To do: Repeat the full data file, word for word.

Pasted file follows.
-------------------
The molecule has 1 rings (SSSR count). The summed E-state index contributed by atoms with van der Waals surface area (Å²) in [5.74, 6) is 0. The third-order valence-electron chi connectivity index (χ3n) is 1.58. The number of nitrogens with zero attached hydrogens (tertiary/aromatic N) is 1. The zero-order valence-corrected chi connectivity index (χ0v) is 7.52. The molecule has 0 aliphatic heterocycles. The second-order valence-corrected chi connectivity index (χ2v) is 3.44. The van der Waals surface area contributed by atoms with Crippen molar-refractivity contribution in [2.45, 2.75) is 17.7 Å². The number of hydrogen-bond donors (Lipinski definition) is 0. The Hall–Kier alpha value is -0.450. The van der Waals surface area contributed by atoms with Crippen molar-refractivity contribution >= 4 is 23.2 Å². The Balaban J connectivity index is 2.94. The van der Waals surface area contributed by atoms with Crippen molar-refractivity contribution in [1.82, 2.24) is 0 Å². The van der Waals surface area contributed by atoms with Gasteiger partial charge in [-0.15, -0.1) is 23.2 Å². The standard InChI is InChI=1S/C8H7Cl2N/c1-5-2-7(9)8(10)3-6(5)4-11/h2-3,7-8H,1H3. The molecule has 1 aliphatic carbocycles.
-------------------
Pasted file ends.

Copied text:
The molecule has 1 rings (SSSR count). The summed E-state index contributed by atoms with van der Waals surface area (Å²) in [5.74, 6) is 0. The third-order valence-electron chi connectivity index (χ3n) is 1.58. The number of nitrogens with zero attached hydrogens (tertiary/aromatic N) is 1. The zero-order valence-corrected chi connectivity index (χ0v) is 7.52. The molecule has 0 aliphatic heterocycles. The second-order valence-corrected chi connectivity index (χ2v) is 3.44. The van der Waals surface area contributed by atoms with Crippen molar-refractivity contribution in [2.45, 2.75) is 17.7 Å². The number of hydrogen-bond donors (Lipinski definition) is 0. The Hall–Kier alpha value is -0.450. The van der Waals surface area contributed by atoms with Crippen molar-refractivity contribution >= 4 is 23.2 Å². The Balaban J connectivity index is 2.94. The van der Waals surface area contributed by atoms with Crippen molar-refractivity contribution in [1.82, 2.24) is 0 Å². The van der Waals surface area contributed by atoms with Gasteiger partial charge in [-0.15, -0.1) is 23.2 Å². The standard InChI is InChI=1S/C8H7Cl2N/c1-5-2-7(9)8(10)3-6(5)4-11/h2-3,7-8H,1H3. The molecule has 1 aliphatic carbocycles.